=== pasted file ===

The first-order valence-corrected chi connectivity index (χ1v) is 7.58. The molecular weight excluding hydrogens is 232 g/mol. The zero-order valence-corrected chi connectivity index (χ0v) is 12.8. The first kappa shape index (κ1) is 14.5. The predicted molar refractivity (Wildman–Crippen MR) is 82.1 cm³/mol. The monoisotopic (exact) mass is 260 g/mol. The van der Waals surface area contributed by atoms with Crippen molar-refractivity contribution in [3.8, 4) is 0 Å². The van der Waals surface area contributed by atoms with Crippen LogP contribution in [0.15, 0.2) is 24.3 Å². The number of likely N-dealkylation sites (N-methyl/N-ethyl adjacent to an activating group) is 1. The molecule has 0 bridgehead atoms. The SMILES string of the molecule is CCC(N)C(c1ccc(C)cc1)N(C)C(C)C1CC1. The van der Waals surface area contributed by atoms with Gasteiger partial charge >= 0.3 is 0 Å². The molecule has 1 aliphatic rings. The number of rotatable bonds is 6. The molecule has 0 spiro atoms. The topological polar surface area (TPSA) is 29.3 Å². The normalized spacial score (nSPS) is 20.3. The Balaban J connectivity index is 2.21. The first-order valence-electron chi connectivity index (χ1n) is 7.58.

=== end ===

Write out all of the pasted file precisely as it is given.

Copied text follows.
The first-order valence-corrected chi connectivity index (χ1v) is 7.58. The molecular weight excluding hydrogens is 232 g/mol. The zero-order valence-corrected chi connectivity index (χ0v) is 12.8. The first kappa shape index (κ1) is 14.5. The predicted molar refractivity (Wildman–Crippen MR) is 82.1 cm³/mol. The monoisotopic (exact) mass is 260 g/mol. The van der Waals surface area contributed by atoms with Crippen molar-refractivity contribution in [3.8, 4) is 0 Å². The van der Waals surface area contributed by atoms with Crippen LogP contribution in [0.15, 0.2) is 24.3 Å². The number of likely N-dealkylation sites (N-methyl/N-ethyl adjacent to an activating group) is 1. The molecule has 0 bridgehead atoms. The SMILES string of the molecule is CCC(N)C(c1ccc(C)cc1)N(C)C(C)C1CC1. The van der Waals surface area contributed by atoms with Gasteiger partial charge >= 0.3 is 0 Å². The molecule has 1 aliphatic rings. The number of rotatable bonds is 6. The molecule has 0 spiro atoms. The topological polar surface area (TPSA) is 29.3 Å². The normalized spacial score (nSPS) is 20.3. The Balaban J connectivity index is 2.21. The first-order valence-electron chi connectivity index (χ1n) is 7.58.